March 24, 2020 – In the past few days, this website has gone from purely posting cryptocurrency news and guides to writing about digital transactions, online payments, and government guidelines, particularly from the SEC and the BSP concerning companies and finance. This is a conscious decision in light of the recent COVID-19 outbreak in the Philippines and elsewhere. Frankly, avoiding that topic is like avoiding that black circle in a white bond paper. This time, though, that black circle is creating copies of itself and I dread to see that paper covered entirely in black.
The coronavirus has serious effects even in the crypto and blockchain industries. What with all these canceled events, delayed product launches, crypto-related scams and the crypto market flash crash that happened a few days ago. But those are topics for another day.
The most important topics right now are those that can help Filipinos stay up to date with what’s happening and help everyone be guided during these crazy times. This website will focus on guidance on the finance and payment side of things, whether they are crypto-related or not.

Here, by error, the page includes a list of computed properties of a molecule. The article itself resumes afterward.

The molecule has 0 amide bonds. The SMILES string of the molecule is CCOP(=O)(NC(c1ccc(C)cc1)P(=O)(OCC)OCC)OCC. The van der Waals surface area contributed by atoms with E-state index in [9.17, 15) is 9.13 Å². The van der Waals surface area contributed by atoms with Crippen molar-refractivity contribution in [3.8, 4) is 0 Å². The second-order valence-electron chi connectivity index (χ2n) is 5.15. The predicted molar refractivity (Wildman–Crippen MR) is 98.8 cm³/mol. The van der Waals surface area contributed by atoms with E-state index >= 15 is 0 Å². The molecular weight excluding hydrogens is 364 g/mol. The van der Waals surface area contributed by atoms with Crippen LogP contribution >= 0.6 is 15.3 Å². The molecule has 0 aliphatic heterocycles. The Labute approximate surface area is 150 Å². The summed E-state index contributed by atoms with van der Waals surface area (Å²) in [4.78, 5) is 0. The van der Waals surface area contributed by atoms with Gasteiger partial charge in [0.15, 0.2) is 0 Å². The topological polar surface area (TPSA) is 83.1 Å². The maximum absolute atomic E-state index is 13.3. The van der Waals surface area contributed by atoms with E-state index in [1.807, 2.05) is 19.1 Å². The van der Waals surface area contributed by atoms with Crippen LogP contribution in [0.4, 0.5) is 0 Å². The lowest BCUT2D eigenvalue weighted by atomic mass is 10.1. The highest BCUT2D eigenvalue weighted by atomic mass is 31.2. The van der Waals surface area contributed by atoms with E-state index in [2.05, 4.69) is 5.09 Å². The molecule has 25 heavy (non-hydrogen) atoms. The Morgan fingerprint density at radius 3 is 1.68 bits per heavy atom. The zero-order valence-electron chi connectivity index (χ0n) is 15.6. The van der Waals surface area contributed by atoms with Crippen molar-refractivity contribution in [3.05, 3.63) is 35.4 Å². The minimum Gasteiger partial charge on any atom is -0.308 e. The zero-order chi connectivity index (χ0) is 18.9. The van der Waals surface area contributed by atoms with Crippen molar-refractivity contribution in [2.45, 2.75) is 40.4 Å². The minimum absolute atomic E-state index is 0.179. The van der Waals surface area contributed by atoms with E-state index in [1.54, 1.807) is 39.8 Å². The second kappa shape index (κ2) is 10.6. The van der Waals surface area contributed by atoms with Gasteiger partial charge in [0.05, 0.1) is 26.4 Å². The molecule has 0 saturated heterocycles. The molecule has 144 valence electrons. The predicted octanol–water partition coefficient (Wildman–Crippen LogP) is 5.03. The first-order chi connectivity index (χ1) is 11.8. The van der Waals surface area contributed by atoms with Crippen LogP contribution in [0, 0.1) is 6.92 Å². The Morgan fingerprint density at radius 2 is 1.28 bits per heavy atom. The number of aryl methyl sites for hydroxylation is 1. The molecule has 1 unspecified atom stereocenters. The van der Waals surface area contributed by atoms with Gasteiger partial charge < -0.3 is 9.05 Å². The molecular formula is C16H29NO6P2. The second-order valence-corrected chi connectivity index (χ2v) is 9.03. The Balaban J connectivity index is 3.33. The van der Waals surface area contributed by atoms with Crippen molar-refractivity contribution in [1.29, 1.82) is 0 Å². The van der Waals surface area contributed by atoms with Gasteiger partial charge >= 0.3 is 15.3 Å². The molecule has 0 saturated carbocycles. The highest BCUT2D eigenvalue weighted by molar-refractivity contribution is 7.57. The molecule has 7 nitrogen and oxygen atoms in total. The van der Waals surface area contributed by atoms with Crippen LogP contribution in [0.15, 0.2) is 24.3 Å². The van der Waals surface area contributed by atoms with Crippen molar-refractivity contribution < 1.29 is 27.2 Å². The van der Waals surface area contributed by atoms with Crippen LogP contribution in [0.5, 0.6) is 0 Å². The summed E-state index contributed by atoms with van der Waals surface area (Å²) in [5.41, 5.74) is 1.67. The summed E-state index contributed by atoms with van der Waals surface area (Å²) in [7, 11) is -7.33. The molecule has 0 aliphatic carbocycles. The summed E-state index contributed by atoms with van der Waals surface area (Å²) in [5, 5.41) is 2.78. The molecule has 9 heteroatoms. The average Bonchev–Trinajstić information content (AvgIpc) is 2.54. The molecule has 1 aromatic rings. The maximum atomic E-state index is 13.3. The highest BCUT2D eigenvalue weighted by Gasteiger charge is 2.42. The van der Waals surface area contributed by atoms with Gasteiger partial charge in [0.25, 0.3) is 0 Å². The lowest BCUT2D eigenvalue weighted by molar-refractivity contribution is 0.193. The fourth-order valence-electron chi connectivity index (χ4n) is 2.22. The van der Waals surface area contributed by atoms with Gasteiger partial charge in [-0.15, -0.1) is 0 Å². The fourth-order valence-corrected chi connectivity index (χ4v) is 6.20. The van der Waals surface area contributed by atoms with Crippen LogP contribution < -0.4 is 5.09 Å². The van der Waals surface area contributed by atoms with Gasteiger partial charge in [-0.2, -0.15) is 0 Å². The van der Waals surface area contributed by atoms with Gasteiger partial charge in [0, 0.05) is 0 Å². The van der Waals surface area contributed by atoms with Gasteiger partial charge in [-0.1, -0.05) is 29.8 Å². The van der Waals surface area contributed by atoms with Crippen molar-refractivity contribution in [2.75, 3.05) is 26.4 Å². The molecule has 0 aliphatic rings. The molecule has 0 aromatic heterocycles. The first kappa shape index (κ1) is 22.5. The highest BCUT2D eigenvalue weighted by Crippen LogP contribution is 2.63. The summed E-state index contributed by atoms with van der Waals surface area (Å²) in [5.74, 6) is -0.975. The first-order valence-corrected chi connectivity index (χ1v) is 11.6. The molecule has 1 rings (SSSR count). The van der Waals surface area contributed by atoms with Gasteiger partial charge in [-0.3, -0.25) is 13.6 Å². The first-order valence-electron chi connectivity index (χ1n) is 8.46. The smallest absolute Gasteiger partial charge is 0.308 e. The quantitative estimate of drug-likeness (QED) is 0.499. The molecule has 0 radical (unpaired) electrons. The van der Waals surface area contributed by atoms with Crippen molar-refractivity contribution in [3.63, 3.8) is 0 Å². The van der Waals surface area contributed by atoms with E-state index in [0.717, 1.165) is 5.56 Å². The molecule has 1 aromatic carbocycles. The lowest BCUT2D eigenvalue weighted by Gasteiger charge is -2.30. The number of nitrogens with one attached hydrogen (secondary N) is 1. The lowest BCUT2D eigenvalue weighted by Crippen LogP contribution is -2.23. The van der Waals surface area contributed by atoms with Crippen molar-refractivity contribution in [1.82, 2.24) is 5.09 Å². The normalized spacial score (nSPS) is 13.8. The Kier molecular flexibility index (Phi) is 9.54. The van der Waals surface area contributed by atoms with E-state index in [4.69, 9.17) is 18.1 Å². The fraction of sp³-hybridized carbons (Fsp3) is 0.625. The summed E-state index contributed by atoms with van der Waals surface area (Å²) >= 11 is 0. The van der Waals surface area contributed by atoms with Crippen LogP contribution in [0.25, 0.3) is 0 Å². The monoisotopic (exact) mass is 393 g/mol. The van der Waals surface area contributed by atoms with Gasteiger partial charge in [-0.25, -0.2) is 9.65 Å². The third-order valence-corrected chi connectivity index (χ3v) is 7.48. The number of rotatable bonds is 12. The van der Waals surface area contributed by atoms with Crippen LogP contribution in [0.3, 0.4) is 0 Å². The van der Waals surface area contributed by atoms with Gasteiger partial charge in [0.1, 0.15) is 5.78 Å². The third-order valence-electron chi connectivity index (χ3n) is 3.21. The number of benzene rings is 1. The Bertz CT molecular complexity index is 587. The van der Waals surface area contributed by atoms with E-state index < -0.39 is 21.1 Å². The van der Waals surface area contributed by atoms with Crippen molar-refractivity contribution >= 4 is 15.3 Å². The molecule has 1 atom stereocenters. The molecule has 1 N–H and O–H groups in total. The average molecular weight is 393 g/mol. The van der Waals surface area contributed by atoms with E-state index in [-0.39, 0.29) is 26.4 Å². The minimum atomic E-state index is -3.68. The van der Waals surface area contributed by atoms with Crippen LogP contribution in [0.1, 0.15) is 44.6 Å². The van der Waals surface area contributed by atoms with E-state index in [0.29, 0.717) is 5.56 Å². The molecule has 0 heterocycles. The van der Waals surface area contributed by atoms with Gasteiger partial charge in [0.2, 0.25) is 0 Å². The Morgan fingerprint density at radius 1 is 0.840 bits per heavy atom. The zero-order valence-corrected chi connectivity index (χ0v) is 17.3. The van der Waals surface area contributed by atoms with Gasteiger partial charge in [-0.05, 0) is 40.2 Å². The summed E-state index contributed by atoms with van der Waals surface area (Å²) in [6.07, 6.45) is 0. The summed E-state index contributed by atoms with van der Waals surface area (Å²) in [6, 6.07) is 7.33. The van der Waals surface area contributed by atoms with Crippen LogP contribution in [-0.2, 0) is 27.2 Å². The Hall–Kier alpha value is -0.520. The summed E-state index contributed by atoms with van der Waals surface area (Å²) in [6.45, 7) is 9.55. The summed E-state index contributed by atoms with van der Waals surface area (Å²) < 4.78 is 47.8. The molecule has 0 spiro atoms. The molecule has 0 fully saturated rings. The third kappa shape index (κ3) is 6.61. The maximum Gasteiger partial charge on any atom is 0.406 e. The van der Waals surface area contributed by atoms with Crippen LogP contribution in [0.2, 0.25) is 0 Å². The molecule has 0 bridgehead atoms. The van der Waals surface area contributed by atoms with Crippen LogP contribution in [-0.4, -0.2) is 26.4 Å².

Table of Contents.
Paying Bills Online
And with that, let’s move to the topic of this article – Paying bills online.
We are all aware that digital transactions are rising every year. But I think these are concentrated in certain segments of people and in certain cities, etc. I asked 10 people in our neighborhood and not a single one of them has bought a mobile load on GCash or even in their mobile banking app. And I think these 10 people I asked have the means of doing so.
They just do not know that it’s possible and safe. I think we can understand if our grandfathers cannot (and will not) do online transactions, but what about the perfectly capable millennial with a job and has a phone?
In light of the outbreak, it is now more important to understand that almost every bill can be paid online. Whether they are credit card bills, postpaid phone bills, personal loans, internet.